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Archive for 15/02/2011

Behavioral Economics

There is a piece in Slate (here) by Tim Hartford, recopied from The Financial Times, on Behavioural Economics.

Behavioral economics has never been hotter. It’s not just the success of books such as Nudge, Predictably Irrational, and Basic Instincts, but the political influence of the field: One of Nudge’s authors, Cass Sunstein, runs the Office of Information and Regulatory Affairs for Barack Obama, and his co-author Richard Thaler has been advising David Cameron’s new Behavioral Insight Team, based in the Cabinet Office.

A simple summary of behavioral economics——I’ve borrowed this one from the Guardian—is that it is the study of “how people actually make decisions rather than how the classic economic models say they make them.” But this approach is now under attack, from Gerd Gigerenzer, a psychologist, and Nathan Berg, an economist, and they argue that behavioral economics is not nearly as realistic as its boosters claim. While it does study what decisions we make, the very last thing it does is study how we make them—and as a result it is even more wedded to silly accounts of the way human beings think than its neoclassical rival.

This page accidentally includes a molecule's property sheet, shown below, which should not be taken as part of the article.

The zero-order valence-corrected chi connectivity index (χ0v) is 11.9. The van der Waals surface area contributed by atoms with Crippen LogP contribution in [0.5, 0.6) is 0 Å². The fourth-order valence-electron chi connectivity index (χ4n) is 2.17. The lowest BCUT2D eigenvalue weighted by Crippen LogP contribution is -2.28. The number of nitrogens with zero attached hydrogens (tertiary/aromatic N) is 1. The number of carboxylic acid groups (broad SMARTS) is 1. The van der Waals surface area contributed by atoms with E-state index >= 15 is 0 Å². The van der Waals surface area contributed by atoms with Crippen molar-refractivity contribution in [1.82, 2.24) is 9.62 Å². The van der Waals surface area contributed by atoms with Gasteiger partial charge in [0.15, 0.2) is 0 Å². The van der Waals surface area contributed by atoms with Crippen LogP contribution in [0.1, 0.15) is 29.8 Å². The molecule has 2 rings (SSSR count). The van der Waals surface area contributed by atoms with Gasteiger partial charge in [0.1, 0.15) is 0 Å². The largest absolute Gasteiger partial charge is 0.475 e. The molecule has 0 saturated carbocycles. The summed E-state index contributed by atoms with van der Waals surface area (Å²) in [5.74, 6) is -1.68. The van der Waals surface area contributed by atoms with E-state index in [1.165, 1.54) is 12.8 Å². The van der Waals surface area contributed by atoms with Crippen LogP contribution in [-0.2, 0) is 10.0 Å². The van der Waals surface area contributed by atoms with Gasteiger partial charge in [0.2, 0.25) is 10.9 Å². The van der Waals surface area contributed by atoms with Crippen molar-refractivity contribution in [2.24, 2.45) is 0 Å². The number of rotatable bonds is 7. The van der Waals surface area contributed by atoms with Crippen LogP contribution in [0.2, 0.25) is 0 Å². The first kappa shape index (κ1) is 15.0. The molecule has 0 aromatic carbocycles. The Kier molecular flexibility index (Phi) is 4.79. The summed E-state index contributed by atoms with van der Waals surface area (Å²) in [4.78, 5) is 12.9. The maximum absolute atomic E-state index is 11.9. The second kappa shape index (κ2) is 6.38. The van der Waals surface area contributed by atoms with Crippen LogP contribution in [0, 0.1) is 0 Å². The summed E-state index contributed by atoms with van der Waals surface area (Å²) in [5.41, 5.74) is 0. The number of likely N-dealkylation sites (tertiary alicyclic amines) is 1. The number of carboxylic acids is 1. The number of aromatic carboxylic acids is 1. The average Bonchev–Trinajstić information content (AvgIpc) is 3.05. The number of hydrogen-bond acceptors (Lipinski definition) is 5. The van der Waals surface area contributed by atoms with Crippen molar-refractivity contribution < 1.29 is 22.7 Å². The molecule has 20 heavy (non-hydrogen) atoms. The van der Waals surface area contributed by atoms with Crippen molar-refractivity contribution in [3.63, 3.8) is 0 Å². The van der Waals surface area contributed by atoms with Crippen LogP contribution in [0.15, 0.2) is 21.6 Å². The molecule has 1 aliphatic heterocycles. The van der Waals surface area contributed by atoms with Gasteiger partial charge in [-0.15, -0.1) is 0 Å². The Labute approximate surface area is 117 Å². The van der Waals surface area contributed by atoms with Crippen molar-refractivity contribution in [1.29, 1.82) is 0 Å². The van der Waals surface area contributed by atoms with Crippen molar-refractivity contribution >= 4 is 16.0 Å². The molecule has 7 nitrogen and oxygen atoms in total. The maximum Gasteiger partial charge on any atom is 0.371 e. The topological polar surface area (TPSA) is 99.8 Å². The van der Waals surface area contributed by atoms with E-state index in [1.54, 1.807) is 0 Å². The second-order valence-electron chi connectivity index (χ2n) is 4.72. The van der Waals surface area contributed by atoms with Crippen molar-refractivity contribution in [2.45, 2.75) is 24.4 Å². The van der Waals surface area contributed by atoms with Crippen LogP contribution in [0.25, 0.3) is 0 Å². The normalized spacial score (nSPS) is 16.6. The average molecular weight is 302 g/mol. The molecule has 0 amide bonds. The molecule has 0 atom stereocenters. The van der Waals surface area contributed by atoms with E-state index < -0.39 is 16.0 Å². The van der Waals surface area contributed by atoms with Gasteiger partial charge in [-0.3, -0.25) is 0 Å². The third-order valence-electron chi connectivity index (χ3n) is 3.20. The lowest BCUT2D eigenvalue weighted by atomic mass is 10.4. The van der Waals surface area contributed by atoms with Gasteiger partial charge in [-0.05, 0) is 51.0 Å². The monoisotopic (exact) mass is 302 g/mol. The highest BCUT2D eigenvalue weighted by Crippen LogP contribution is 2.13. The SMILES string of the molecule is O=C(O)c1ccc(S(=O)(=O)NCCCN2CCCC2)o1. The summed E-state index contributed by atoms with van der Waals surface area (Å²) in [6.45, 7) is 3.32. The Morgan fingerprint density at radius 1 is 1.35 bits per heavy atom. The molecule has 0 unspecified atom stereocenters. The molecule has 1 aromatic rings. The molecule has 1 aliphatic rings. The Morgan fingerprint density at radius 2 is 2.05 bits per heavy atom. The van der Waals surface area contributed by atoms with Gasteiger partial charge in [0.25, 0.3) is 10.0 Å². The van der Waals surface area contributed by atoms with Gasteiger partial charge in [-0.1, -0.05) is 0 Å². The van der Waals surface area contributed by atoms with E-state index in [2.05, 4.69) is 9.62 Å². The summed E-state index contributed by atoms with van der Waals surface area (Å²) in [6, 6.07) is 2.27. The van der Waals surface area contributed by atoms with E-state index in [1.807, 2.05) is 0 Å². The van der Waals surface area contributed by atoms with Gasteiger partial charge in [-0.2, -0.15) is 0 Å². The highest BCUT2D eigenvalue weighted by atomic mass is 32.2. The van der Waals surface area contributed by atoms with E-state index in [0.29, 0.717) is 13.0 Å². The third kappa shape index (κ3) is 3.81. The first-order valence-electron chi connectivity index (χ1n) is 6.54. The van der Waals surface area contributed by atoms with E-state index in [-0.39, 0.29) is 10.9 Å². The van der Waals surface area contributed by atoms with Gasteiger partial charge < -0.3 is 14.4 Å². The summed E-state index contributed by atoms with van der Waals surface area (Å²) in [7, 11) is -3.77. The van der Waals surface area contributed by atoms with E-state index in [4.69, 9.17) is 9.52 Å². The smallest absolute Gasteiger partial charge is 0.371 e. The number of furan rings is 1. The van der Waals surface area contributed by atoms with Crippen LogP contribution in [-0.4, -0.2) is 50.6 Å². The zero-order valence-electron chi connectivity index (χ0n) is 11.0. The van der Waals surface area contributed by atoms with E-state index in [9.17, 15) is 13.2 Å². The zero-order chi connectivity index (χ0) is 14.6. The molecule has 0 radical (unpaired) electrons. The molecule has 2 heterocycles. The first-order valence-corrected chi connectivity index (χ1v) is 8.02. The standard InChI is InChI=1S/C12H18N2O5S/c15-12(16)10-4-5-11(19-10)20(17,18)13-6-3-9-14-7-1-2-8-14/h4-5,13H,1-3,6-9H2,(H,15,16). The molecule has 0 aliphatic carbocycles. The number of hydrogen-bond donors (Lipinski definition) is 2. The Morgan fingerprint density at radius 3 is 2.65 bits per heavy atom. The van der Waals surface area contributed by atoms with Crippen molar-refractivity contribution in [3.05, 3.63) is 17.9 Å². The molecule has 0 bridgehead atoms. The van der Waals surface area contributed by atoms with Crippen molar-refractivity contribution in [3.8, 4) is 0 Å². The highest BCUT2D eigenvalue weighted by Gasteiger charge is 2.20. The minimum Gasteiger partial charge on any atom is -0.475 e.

…Consider the human response to risk. Neoclassical economics says that we act as if considering all possible outcomes, figuring out the probability and utility of each outcome, multiplying the probabilities with the utilities, and maximizing expected utility. Clearly we do not in fact do this—nor do we act as if we do.

Behavioral economics offers prospect theory instead, which gives more weight to losses than gains and provides a better fit for the choices observed in the laboratory. But, say Berg and Gigerenzer, it is even more unrealistic as a description of the decision-making progress, because it still requires weighing up every possible outcome, but then deploys even harder sums to produce a decision. It may describe what we choose, but not how we choose.

This is tough on behavioral economists, because in order to be taken seriously by other economists they have had to play the optimizing game.

Behavioural Economics has been bothering me. Why ignore neurobiology and cognitive neuroscience and start a parallel ’science’? It just doesn’t make sense, and so I have been trying to think of what is there in the current neuroscience that economists cannot accept. I thought of lots of things but the most convincing I have come up with is very simple. Economist are looking for an equation/s for human behaviour. They want an explanation, yes, but one that can be incorporated in their mathematical models of the economy so that they can predict how the market will react in any situation. An theory that is not mathematically amenable to their modeling is going to be useless to them.

In the search for an explanation of consciousness, I will not expect much enlightenment from the behavioral economists. They are looking for a different sort of explanation.